My advice to delegates interested in applying for this funding is to review the RFA thoroughly and follow closely the suggested guidelines for what should be included in the proposal.  A panel of experts that include EDEN delegates review the grants and make the recommendation for funding.  Matching funding is required from the applicant institution at 100%, even if there is collaboration with others.  There is no exception for this match requirement.   This funding is limited to 1862 land-grant universities, but collaboration may occur with 1890 (Historically Black Colleges), 1994 (Tribal Colleges), and/or Hispanic Serving Institutions.  Projects that have the ability to be scaled up nationally or have a multi-state regional scale are more favorable.  Also, applicants should allow plenty of time for developing the application, including ample time for submitting the application.

From your national perspective, what advice in general do you have for EDEN delegates?

The following are tips that I have for EDEN delegates:

  • Attend the National EDEN Annual Conference. The networking and collaboration that results is invaluable. 
  • Collaborate to make a difference in your state/regionally/and nationally.
  • Maintain your State EDEN website with up-to-date information.
  • Apply for USDA NIFA Smith Lever Special Needs Competitive Grants.
  • Seek other funding opportunities to expand or enhance the work in your state.

It’s been an eventful week on the weather front, so let’s highlight a few points.


-Damage near Van, TX — KSFY

What started out as a very quiet first quarter of the year as regards the number of tornadoes has become much more active since mid-April. There have been several widespread, damaging and deadly outbreaks, especially over the last ten days or so.

The organization U.S. Tornadoes has begun to compile a rolling list of the highest incidence of tornadoes in 2015. One can see that May is headed toward reversing the early year trend of below normal activity.

storm-thumb-051015In addition, the storms over the past weekend (May 9 and 10) included extremely high rainfall rates in some areas which led to flash flooding and necessitated swift water rescues. Some of the rescues were broadcast live by television stations in Dallas and retransmitted to the entire country via The Weather Channel.



And if that wasn’t enough, a late season snowstorm on the same weekend buried parts of the Rocky Mountains into the Dakotas. The heavy, wet snow damaged buildings and had to be shoveled out of Coors Field before the Colorado Rockies could host their Sunday afternoon game against the Los Angeles Dodgers.

tropical-storm-anaAnd to top it all off, Tropical Storm Ana, brought gusty winds and copious amounts of rain to the Southeast.

The Climate Prediction Center recently issued its 90-day outlook for temperature and precipitation for the U.S. It also updated the drought monitor tool.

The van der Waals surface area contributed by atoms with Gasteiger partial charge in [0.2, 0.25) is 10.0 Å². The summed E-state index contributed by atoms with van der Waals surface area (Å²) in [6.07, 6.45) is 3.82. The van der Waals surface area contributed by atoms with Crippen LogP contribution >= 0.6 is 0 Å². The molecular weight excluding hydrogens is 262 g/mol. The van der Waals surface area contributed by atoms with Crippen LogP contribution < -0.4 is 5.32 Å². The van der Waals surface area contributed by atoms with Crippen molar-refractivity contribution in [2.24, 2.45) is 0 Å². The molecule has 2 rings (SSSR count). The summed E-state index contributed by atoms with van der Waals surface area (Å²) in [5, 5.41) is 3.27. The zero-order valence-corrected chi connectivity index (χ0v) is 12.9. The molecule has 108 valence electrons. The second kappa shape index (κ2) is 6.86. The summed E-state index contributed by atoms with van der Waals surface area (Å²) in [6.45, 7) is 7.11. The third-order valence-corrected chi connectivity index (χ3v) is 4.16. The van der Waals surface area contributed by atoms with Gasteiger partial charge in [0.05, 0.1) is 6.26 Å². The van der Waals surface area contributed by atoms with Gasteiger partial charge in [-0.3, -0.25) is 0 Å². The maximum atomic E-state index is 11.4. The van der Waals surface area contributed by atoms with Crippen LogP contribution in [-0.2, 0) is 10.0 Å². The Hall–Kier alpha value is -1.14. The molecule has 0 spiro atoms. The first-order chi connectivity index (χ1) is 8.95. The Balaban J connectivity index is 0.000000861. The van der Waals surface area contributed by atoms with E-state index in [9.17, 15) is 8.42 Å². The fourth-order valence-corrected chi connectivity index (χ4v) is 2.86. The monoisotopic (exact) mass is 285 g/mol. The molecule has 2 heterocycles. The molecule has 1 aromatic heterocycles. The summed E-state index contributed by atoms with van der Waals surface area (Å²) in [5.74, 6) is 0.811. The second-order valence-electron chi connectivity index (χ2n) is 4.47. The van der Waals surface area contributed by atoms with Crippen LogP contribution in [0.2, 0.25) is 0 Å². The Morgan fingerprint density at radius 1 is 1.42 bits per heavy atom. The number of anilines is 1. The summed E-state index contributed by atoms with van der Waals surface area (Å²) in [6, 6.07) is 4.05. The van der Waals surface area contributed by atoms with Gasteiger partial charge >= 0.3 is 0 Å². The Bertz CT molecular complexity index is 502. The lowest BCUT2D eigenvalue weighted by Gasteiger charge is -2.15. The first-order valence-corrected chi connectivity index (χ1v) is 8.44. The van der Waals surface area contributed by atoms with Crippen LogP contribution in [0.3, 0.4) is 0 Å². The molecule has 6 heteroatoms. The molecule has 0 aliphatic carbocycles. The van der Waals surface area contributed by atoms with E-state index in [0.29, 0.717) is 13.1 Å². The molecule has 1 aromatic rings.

off01_tempIn general the outlook calls for the next three months to feature above normal temperatures in the western third of the country and in the far southeastern states. Alaska and the Pacific Northwest will also be warmer than usual. Below normal temperatures are confined to much of Texas and areas of adjoining states. Most of the country will see an equal chance for above or below normal temperatures.


off01_prcpMuch of the nation may experience above normal precipitation from the southeast through the gulf states to the western plains and Rockies along with a good portion of Alaska. The above normal rainfall may bring drought relief to Texas and the four corners area. The Great Lakes states will see below normal precipitation and the potential of a developing drought. Lake levels and fire danger may be impacted.


drought 90The drought monitor shows little change in the near term for the hardest hit areas of the west, parts of Texas, and parts of the Dakotas, Minnesota and Wisconsin. Over the 90 day period of the outlook, the drought may ease in Texas and areas northwest of there. However, drought conditions may expand in the Great Lakes. Unfortunately, little or no relief is seen for California.  Just this week water use restrictions of from 8% to 36% were enacted for some municipalities.

Late breaking news.  Tornadoes in Germany!

There was a fairly broad outbreak of severe weather including tornadoes in Germany on Tuesday, May 5.  Here’s coverage from the British newspaper, The Guardian.

Posted on May 4th, 2015 in Meet a Delegate Monday

We recently interviewed Dr. Kenneth Hellevang, EDEN delegate from North Dakota State University. Ken is an extension engineer, professor, and Fellow, American Society of Agricultural and Biological Engineers

Dr. Kenneth HellevangKen, how did you get involved with EDEN?

I had been working with preparation for and recovering from flooding in North Dakota and Northwestern Minnesota with a primary focus on the engineering aspects and mold. In the early development of eXtension, EDEN as a Community of Practice identified flooding as their initial topic for eXtension. EDEN identified and recruited a team to development educational material on flooding. I agreed to serve as chair of the team which included Carol Lehtola, the University of Florida; Shirley Niemeyer, University of Nebraska – Lincoln; and Joe Ponessa, Rutgers University. Claudette Reichel, Louisiana, was initially recruited to be on the team, but had to focus on local needs after hurricane Katrina.

What is your disaster preparedness role in North Dakota?

I am part of an informal disaster education team led by Becky Koch, North Dakota EDEN Point Of Contact. Our team has developed a disaster preparedness recommended practice document for each extension office. Unfortunately, with disaster education only an extremely minor aspect of every team member’s responsibility, a limited amount is done related to disaster preparedness and most of our effort is related to preparation for imminent disasters or in response to disasters.

How well does that fit with your other Extension responsibilities?

My Extension responsibilities are about 70% on grain drying and storage, about 25% related to structures including both farmstead and residential structures, and about 5% related to energy and the bio-industry. Disaster education is a minor aspect of the structures part of my responsibility. It fits, but due to the multitude of other responsibilities, it is only a focus area due to a disaster.

What advice to you have for new EDEN delegates?

I encourage them to become involved, network and volunteer for projects. The relationships that are developed through involvement become the foundation for professional growth and creating a group of people who you feel comfortable contacting.

Any final comments for our readers?

Flooding occurs somewhere every year and if we are going to provide people with the resources they need, we need to continually be updating the material. Unfortunately, there seems to be a small group of people who have developed expertise related to disasters and they are involved in whatever is the most critical disaster at the time. I encourage people who have an interest to develop a specialist level of expertise and become involved with the national need to keep resources updated and a serve as resource that Extension staff across the country can contact as they are facing their local disasters.